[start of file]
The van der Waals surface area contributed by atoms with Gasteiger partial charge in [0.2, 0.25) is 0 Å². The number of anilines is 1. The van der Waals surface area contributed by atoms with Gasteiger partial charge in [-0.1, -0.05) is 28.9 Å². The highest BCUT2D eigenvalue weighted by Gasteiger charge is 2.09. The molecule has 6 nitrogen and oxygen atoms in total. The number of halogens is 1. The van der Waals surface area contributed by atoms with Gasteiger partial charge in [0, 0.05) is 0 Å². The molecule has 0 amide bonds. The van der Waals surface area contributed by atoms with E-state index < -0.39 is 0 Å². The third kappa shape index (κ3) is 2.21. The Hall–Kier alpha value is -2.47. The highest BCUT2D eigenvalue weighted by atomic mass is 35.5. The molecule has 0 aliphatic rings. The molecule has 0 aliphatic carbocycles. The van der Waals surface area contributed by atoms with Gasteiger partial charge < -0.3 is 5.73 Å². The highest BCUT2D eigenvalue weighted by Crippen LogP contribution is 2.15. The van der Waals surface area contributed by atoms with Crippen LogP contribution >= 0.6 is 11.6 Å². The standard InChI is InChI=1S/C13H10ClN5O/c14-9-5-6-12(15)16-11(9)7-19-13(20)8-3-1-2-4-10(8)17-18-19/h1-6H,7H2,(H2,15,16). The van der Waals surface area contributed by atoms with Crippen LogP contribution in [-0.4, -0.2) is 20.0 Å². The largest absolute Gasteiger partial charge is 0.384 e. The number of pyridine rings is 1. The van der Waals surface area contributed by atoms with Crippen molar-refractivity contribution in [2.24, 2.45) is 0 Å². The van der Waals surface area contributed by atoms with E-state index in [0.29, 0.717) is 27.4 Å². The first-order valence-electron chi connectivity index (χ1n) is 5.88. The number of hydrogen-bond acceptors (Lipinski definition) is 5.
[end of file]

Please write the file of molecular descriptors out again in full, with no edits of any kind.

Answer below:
The van der Waals surface area contributed by atoms with Gasteiger partial charge in [0.2, 0.25) is 0 Å². The number of anilines is 1. The van der Waals surface area contributed by atoms with Gasteiger partial charge in [-0.1, -0.05) is 28.9 Å². The highest BCUT2D eigenvalue weighted by Gasteiger charge is 2.09. The molecule has 6 nitrogen and oxygen atoms in total. The number of halogens is 1. The van der Waals surface area contributed by atoms with Gasteiger partial charge in [0, 0.05) is 0 Å². The molecule has 0 amide bonds. The van der Waals surface area contributed by atoms with E-state index < -0.39 is 0 Å². The third kappa shape index (κ3) is 2.21. The Hall–Kier alpha value is -2.47. The highest BCUT2D eigenvalue weighted by atomic mass is 35.5. The molecule has 0 aliphatic rings. The molecule has 0 aliphatic carbocycles. The van der Waals surface area contributed by atoms with Gasteiger partial charge < -0.3 is 5.73 Å². The highest BCUT2D eigenvalue weighted by Crippen LogP contribution is 2.15. The van der Waals surface area contributed by atoms with Crippen LogP contribution >= 0.6 is 11.6 Å². The standard InChI is InChI=1S/C13H10ClN5O/c14-9-5-6-12(15)16-11(9)7-19-13(20)8-3-1-2-4-10(8)17-18-19/h1-6H,7H2,(H2,15,16). The van der Waals surface area contributed by atoms with Crippen LogP contribution in [-0.4, -0.2) is 20.0 Å². The largest absolute Gasteiger partial charge is 0.384 e. The number of pyridine rings is 1. The van der Waals surface area contributed by atoms with Crippen molar-refractivity contribution in [2.24, 2.45) is 0 Å². The van der Waals surface area contributed by atoms with E-state index in [0.29, 0.717) is 27.4 Å². The first-order valence-electron chi connectivity index (χ1n) is 5.88. The number of hydrogen-bond acceptors (Lipinski definition) is 5.